“Do I remove the black wire or the red wire first?”
Is this a thought that goes through your head? Do you feel like disconnecting your motorcycle or scooter battery is on par with defusing a bomb?
Then you’ll be relieved to hear that It isn’t – but there are a few things you must know to stay safe.
In this blog post, you’ll discover:
- 3 everyday situations where you need to disconnect your battery
- Which cable you should disconnect first, and which one you should reconnect first
- 2 final checks you must carry out once you’ve reconnected the battery
Prefer to get this information in podcast form? Listen to the 30 Minute Motorcycling Podcast episode about how to disconnect a motorcycle battery:
- 3 Common Scenarios When You Need to Disconnect Your Motorcycle Battery
- Safety First! Remember Your Safety Gloves and Goggles
- How to Safely Disconnect a Motorcycle or Scooter Battery
- How to Connect a Motorcycle or Scooter Battery
- All Done? Carry Out These 2 Final Battery Checks
3 Common Scenarios when you need to disconnect your battery
1. When you’re replacing an old battery
2. When you’re cleaning the battery terminals
Of course, there shouldn’t be any electricity going through the battery while you’re cleaning the terminals.
For this reason, you must ALWAYS disconnect your battery if you’re cleaning the terminals.
3. Before replacing an electrical component
For example, if you need to replace a headlight bulb, you don’t want to risk having electricity flow through the circuits.
And the best way to prevent this is – you guessed it, to disconnect your battery.
This will minimize the risk of getting shocked – but also from getting sulphuric acid into your eyes.
Finally, as a safety precaution, turn off the ignition completely before touching the battery.
Instead, power is delivered through a metal cable that tensions as you squeeze the brake lever - similar to how many motorcycle clutches work.
Although not so much on modern motorcycles, these brakes are highly common on bicycles and e-bikes.
How to Safely Disconnect a Motorcycle or Scooter Battery
On a motorcycle, you’ll typically find the below the seat. On a scooter, the battery sits underneath a panel covered by the floorboards.
Either way, once you’ve removed the seat or the battery panel, you’ll see that the battery has two separate wires connected to it – one black and one red:
- The black cable connects to the negative terminal – marked by a “-” character next to it
- The red cable connects to the positive terminal – marked by a “+” character next to it
And to prevent sparks from flying everywhere, there’s a specific order in which you should disconnect the cables.
To safely connect the battery, you must first disconnect the cable leading to the negative terminal.
This will break the circuit – meaning that no electricity can flow from the battery to the battery terminal connectors.
Also, if you can, try to keep your fingers away from the metal parts of the cable connectors and the battery terminals as much as possible.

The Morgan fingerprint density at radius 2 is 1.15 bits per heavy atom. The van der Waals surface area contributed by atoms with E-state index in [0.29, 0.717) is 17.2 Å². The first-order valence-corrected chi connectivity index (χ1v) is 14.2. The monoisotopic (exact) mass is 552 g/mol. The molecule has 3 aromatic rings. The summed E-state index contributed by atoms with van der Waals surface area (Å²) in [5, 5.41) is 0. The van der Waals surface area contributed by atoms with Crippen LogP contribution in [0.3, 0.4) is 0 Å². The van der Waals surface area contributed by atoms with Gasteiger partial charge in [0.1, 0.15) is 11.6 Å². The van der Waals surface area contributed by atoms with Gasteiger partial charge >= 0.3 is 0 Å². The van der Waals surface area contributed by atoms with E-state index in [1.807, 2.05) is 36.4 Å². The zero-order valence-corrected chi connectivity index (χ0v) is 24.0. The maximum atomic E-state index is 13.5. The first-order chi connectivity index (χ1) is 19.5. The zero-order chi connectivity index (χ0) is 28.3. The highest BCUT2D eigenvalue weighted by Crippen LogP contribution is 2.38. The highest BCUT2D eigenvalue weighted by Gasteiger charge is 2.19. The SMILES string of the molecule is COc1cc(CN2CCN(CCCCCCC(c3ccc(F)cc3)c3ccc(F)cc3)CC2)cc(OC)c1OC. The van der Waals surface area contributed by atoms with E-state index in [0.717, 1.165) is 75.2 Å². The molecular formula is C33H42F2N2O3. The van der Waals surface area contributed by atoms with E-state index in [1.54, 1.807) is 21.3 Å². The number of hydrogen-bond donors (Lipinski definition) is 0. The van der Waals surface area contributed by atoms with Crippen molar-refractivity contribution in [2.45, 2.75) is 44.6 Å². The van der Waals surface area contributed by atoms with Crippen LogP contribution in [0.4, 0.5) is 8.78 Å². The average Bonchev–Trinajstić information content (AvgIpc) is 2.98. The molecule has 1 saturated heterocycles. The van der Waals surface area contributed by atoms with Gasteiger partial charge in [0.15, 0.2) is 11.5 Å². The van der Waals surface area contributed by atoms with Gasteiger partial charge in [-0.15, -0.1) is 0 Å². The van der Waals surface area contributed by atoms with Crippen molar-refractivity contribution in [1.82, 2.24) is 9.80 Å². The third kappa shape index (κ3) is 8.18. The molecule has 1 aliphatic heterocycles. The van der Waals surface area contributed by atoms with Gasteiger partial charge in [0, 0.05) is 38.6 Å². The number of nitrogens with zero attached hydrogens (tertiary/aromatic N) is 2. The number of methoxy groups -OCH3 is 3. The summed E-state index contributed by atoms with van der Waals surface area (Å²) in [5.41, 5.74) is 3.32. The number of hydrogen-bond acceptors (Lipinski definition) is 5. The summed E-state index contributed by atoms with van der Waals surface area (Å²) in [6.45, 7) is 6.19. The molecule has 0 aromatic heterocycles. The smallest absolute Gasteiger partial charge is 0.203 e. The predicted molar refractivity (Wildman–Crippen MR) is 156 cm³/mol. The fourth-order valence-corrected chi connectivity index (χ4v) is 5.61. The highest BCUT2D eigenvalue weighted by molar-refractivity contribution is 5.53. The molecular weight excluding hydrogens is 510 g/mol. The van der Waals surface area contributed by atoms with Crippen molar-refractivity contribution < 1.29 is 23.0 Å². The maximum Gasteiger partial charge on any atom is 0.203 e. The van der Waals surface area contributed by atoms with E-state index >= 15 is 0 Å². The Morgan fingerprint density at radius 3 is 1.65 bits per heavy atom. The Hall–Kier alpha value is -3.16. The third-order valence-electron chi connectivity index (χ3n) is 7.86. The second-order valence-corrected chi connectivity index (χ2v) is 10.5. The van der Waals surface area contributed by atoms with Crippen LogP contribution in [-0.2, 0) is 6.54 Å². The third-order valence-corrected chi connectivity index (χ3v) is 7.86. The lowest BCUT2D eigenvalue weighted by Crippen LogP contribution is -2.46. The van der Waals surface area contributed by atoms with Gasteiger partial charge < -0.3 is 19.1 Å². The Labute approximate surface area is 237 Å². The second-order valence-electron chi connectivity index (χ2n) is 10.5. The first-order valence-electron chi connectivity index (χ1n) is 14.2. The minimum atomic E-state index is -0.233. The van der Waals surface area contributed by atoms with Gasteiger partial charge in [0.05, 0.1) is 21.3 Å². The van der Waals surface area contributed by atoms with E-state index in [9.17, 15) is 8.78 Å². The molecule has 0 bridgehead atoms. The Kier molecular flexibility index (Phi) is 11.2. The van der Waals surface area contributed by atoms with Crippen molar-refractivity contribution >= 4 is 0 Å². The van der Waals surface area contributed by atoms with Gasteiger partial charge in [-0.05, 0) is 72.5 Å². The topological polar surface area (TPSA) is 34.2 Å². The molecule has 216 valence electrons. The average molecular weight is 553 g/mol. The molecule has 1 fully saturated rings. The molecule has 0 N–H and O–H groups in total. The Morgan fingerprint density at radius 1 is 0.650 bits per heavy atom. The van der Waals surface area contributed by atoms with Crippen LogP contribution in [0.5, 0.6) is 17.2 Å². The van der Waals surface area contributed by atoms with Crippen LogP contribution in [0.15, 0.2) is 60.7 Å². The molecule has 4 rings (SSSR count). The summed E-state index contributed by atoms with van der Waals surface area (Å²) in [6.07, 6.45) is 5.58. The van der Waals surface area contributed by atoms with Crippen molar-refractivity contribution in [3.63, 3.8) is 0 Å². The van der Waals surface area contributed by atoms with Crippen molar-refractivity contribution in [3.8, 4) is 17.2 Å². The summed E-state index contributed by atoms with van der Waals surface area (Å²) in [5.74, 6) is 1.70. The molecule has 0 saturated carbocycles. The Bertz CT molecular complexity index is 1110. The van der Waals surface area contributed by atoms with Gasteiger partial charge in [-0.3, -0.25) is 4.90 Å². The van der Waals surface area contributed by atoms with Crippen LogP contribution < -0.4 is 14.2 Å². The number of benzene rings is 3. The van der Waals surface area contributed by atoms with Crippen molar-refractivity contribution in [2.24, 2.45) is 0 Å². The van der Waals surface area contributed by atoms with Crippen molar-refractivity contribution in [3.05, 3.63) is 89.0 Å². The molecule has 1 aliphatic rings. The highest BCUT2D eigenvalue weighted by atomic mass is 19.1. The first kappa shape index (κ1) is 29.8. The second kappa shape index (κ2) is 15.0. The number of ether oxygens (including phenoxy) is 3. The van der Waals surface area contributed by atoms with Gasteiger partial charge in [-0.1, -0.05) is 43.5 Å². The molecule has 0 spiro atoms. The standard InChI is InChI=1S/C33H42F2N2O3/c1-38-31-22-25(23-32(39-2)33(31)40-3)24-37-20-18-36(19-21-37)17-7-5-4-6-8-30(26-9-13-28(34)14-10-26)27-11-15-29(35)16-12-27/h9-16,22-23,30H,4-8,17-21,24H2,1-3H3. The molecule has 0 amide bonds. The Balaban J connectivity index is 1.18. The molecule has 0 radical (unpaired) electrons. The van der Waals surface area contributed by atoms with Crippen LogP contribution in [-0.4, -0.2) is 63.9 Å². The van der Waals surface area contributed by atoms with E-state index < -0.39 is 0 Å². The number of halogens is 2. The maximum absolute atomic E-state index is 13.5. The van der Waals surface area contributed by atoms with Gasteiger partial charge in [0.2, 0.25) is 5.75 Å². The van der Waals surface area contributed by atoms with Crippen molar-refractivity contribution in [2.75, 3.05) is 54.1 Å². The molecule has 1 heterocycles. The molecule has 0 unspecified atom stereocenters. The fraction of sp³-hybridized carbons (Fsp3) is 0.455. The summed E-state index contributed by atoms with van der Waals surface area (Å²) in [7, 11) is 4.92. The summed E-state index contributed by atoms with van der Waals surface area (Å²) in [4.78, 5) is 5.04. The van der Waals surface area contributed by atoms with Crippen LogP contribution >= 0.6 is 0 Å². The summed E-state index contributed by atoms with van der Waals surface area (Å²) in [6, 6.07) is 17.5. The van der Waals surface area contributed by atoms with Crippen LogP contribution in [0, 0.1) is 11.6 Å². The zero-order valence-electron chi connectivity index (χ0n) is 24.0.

Once the connector for the negative terminal is disconnected (and safely away from the terminal), you can disconnect the red cable for the positive terminal.
There you go – you’ve disconnected the battery!
How to Connect a Motorcycle or Scooter Battery
So you’re done working on either your battery or your electrics. All that remains now is to connect the battery back.
And just like disconnecting the battery, there’s a specific order in which you must reconnect the battery again.
It’s essentially the same order in which you disconnected your battery – except in reverse.
So to reconnect the battery, you must first connect the red cable to the positive terminal.
Once the red cable is connected, you can connect the black one to the negative terminal.
You might see a few sparks when you do this, but you should be fine if your hands are away from the terminal.
All Done? Carry Out These 2 Final Battery Checks
1. Is the correct cable connected to its correct terminals?
The black cable must go to the negative terminal, and the red cable must go to the positive terminal.
Suppose you connected the wrong cable to the wrong terminal (i.e. the red cable to the negative terminal and vice versa). In that case, it could cause irreversible damage to your battery once you turn on the ignition.
Remember to check next to the battery terminals for a “+” and a “-” to determine the positive and negative terminal, respectively.
2. Are the connectors tightened down?
Considering how much motorcycles and scooters vibrate, if you’ve got one or two loose connections to the battery terminals, your electrics might not receive the amount of electricity they require.
This can cause them causing them to run sluggishly or not at all.
Therefore, to ensure a stable flow of electricity, fasten down the connectors to the terminals on the battery.